Most precincts located on the Tohono O'odham Nation were above 90% for Biden, and the territories of the Hualapai, Havasupai, White Mountain Apache, Gila River, San Carlos Apache, Pascua Yaqui, Cocopah and Colorado River Tribes were 70-90% for Biden. Biden currently leads in Arizona by 11,935 votes with 98% of the votes tallied — a margin slimmer than the Native voter turnout.
Tribes in Arizona also helped flip an Arizona Senate seat from red to blue as former astronaut Mark Kelly unseated Republican incumbent Martha McSally.
About 90,189 Natives call Wisconsin home. Biden won the state by less than 21,000 votes. In Menominee County, where you'll find the Menominee Tribe's reservation, 82% of voters supported Biden.
Besides having to overcome voter suppression, it's important to remember that Tribes are being hit hard by the pandemic and have received little assistance. Tribes even had to sue to receive $8 billion in COVID-19 relief funding owed to them by the federal government. In May 2020, the Navajo Nation had coronavirus infection rates that eclipsed those of New York. They've lost nearly 600 Tribal members to the virus. The Tohono O'odham Nation of Arizona has also been engaged in a lengthy battle with the Trump administration over construction of his shoddy border wall through their ancestral lands and sacred sites without their consent.
We aren't sitting on the sidelines, either.
In 2020, a record six Native candidates will be a part of the United States Congress. Dozens of Native candidates were elected to state and local office across the country, as well.
It's no wonder Jonathan Nez, President of the Navajo Nation, appeared on CNN and gave them a piece of his mind, saying that categorizing Natives as "something else" is offensive. (It is.)
The good news is that the new presidential administration, the one we helped put in office, acknowledges us, and wants to work with Tribal communities. On Saturday, Vice President-elect Kamala Harris expressly mentioned Native women among those that have fought for equality and liberty, and President-elect Joe Biden listed Native Americans as being a part of his broad coalition. Biden has also vowed to put at least one Native American in his Cabinet.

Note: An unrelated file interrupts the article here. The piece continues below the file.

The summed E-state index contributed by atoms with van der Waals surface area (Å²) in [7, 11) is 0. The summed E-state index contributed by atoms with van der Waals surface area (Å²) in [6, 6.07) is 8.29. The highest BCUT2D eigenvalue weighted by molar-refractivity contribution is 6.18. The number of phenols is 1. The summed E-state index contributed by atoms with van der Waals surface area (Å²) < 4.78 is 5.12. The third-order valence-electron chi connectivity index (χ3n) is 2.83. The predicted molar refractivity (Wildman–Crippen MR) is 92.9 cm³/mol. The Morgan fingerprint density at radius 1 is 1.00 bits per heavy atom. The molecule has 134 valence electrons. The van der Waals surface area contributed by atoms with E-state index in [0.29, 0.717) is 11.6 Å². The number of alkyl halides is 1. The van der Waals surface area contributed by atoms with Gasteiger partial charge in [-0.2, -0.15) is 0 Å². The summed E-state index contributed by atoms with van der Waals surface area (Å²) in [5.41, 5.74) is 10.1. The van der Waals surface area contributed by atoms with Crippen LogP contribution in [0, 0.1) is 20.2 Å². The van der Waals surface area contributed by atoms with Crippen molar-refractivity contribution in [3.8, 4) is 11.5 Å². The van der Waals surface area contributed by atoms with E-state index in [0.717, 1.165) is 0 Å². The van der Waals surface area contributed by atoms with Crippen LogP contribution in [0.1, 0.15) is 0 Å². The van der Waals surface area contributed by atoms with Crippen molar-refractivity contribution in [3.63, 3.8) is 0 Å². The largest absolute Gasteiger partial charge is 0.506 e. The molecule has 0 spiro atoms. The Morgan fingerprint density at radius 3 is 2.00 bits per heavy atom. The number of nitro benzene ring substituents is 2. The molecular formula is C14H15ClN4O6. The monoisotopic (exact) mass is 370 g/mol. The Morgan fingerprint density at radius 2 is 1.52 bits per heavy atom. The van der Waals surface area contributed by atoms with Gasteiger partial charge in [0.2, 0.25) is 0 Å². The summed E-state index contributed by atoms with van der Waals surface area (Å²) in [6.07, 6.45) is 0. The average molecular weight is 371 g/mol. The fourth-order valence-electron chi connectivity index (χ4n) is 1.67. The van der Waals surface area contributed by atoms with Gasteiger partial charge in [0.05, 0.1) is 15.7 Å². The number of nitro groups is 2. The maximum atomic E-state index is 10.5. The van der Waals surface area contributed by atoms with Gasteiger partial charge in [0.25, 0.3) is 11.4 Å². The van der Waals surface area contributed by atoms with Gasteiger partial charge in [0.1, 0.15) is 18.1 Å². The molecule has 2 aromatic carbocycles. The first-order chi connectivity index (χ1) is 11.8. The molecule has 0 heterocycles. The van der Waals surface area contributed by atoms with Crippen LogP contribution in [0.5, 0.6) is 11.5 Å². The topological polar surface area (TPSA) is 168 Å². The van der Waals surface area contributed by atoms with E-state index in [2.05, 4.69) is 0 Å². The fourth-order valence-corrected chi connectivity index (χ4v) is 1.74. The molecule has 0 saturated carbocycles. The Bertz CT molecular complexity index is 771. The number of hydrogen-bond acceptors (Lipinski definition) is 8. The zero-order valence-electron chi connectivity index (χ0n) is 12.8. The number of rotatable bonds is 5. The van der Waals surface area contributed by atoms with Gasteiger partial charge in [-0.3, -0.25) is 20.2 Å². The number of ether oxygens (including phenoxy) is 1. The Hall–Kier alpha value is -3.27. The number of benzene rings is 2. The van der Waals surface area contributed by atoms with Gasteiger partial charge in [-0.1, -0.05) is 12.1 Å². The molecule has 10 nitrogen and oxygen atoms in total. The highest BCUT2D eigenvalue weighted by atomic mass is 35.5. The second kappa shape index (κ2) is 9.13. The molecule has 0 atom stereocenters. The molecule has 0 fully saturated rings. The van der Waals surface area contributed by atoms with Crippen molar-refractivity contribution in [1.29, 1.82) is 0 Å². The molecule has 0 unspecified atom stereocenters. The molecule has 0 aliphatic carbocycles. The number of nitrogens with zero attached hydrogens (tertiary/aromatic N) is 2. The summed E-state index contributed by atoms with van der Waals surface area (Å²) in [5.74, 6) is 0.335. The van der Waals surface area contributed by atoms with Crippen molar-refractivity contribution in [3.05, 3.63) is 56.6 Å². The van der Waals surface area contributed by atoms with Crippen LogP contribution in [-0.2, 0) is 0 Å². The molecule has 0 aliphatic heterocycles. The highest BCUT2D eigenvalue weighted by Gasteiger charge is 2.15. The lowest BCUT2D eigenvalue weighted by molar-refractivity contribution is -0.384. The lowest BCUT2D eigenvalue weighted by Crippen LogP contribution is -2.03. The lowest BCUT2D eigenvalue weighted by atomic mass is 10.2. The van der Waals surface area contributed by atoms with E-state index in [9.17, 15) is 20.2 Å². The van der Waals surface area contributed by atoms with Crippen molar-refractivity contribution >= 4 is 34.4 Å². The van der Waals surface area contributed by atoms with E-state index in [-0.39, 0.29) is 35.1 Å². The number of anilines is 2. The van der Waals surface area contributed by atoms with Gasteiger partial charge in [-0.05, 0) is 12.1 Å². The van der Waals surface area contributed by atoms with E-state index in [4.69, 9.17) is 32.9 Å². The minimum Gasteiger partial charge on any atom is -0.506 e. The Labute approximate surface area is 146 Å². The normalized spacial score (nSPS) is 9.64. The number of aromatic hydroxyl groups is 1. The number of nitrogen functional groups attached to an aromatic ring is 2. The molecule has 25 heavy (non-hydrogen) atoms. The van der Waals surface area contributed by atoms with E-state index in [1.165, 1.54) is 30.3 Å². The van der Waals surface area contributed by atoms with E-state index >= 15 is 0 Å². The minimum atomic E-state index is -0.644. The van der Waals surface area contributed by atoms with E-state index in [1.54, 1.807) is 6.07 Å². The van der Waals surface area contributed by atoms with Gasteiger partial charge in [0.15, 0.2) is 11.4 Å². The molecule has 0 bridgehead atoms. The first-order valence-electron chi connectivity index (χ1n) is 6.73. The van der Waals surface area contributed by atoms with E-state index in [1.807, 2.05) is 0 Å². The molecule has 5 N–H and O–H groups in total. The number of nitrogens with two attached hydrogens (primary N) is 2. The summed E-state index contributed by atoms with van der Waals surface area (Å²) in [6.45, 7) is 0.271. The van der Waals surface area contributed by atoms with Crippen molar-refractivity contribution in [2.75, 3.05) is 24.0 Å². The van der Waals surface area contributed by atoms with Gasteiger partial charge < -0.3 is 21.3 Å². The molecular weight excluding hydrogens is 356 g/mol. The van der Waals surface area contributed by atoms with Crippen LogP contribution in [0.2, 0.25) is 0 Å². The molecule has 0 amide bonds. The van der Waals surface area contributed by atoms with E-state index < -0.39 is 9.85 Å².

We deserve America's respect
As a willful, curious, free-spirited child, I heard the phrase, "You're Something Else!" more than a few times. While using that expression in terms of data collection is indicative of sloppy journalism and disrespectful to those put in such a category, perhaps describing Natives generally as "something else" isn't far off from the truth — because we create miracles.
Native Americans owe the United States nothing. We were subjected to centuries of genocide and lost over 90% of our population. Our lands were stolen, and our treaties were broken. We are still discriminated against and many Reservations face extreme imposed poverty. Yet we serve in the military in greater numbers than any other ethnic group, protect the land and water with our lives, and yes, we came to your rescue again, like the Navajo codetalkers during World War II, and helped you escape an authoritarian theocracy and quite likely, a fascist dictatorship.
Ruth Hopkins is a Dakota/Lakota Sioux Writer & Indigenous Defender. Follow her on Twitter: @Ruth_HHopkins
This is an opinion column. The thoughts expressed are those of the author(s).